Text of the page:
So, yes, demand is high and we can fill the units, but we can only fill the units so much without pricing out (certain residents). And we also have to account for the significantly increased structural costs of providing either for-sale or multifamily housing units.
JK: You hit on lumber and labor. What about the last ‘L’ — which is lots and land?
JM: I remember when I started doing this in the early 2000s, talking about how regulatory restrictions were at the time and continue to restrict the amount of land that was available to develop in the state of New Jersey, which is why redevelopment was something that was going to become the norm and become much more prevalent. I don’t think anybody would argue that that’s actually happened.
So with redevelopment and housing happening in downtowns and transit-oriented-type locations, you have redevelopment, you have the tools that go along with that, and that’s what has provided and is generating a lot of the housing in the state of New Jersey. (A lot of it) comes from the redevelopment of sites previously used for other things or upzonings.
RENJ: It sounds like there is some additional upside in the midst of some of these challenges.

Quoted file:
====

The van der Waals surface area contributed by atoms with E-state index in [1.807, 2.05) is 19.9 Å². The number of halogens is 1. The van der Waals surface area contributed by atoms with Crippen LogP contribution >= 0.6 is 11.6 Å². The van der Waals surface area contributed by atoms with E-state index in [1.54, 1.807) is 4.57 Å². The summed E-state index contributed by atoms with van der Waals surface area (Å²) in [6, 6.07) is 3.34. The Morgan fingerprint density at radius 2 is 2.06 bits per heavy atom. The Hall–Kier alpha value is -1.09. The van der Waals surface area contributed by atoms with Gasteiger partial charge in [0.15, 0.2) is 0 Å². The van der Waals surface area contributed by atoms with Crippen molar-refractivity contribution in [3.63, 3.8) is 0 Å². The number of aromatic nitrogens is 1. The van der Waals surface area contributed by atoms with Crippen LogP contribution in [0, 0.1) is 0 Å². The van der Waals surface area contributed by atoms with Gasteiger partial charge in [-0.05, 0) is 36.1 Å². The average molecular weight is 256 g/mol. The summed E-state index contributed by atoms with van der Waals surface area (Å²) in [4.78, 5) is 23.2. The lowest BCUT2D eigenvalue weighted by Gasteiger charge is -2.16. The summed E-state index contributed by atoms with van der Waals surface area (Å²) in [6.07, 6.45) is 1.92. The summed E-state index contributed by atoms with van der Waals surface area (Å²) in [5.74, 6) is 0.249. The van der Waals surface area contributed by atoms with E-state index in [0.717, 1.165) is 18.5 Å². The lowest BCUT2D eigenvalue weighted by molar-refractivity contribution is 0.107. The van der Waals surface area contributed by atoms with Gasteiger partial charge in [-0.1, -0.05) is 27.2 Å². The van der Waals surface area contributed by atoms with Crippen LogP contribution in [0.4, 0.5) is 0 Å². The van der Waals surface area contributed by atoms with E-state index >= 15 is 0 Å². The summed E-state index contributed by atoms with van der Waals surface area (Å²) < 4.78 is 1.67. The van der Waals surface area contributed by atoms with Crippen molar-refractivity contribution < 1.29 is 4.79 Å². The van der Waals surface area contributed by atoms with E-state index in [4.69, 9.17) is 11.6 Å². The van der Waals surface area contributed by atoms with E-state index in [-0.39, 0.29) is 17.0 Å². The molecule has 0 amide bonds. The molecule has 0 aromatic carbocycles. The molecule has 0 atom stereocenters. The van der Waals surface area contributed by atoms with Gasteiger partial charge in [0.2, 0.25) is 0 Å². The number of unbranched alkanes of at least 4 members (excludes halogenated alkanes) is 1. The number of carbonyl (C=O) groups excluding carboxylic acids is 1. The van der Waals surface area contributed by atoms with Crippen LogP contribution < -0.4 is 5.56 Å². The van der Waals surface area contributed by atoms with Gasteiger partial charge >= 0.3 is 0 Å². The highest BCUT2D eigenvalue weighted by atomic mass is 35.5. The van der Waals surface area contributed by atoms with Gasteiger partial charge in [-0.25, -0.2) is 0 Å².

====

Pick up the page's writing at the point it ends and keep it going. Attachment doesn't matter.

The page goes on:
JK: When it comes to growing our membership, we’re looking toward the future. And particularly in North Jersey, a lot of the residential construction is going to be driven by home remodeling and home rehabilitation projects, of which we’ve seen a huge tick up over the last 18 months.
RENJ: And does that also play into the multifamily rental side, specifically when it comes to value-add projects?
JM: Value-add residential is difficult, but it’s necessary. … When you look at the Census figures, look at urban areas where you saw maybe a larger percentage of population growth than maybe some people expected. And I take Newark as the best example of that. There was a ton of growth in census tracts in Newark that were outside of the downtown where there has to have been some building. Part of that, no doubt, is perhaps some undercounting in previous Census surveys. But I know personally, because my company did some of these, that you have rehabs of older buildings, because for that level of affordable housing — market-rate housing that’s affordable — the demand puts you and the market followed it into older neighborhoods or older buildings that hadn’t seen a dollar of investment, in some cases, in 20, 30, even 40 years. And those buildings are being reclaimed. They’re being redone and that’s providing much-needed housing affordability in urban centers.
RENJ: It sounds like the owners are able to get in at a reasonable enough cost to make this work.
JM: Yes, and they have confidence that the units are going to lease. Investment follows demand — because there’s a demand for housing at that affordable price point, the value-add makes sense because you can go in and you could lease up these units. And, more importantly, you have the ability to lease up the units and get a return on that investment.
See below for part one of our interview with Mann and Kolakowski.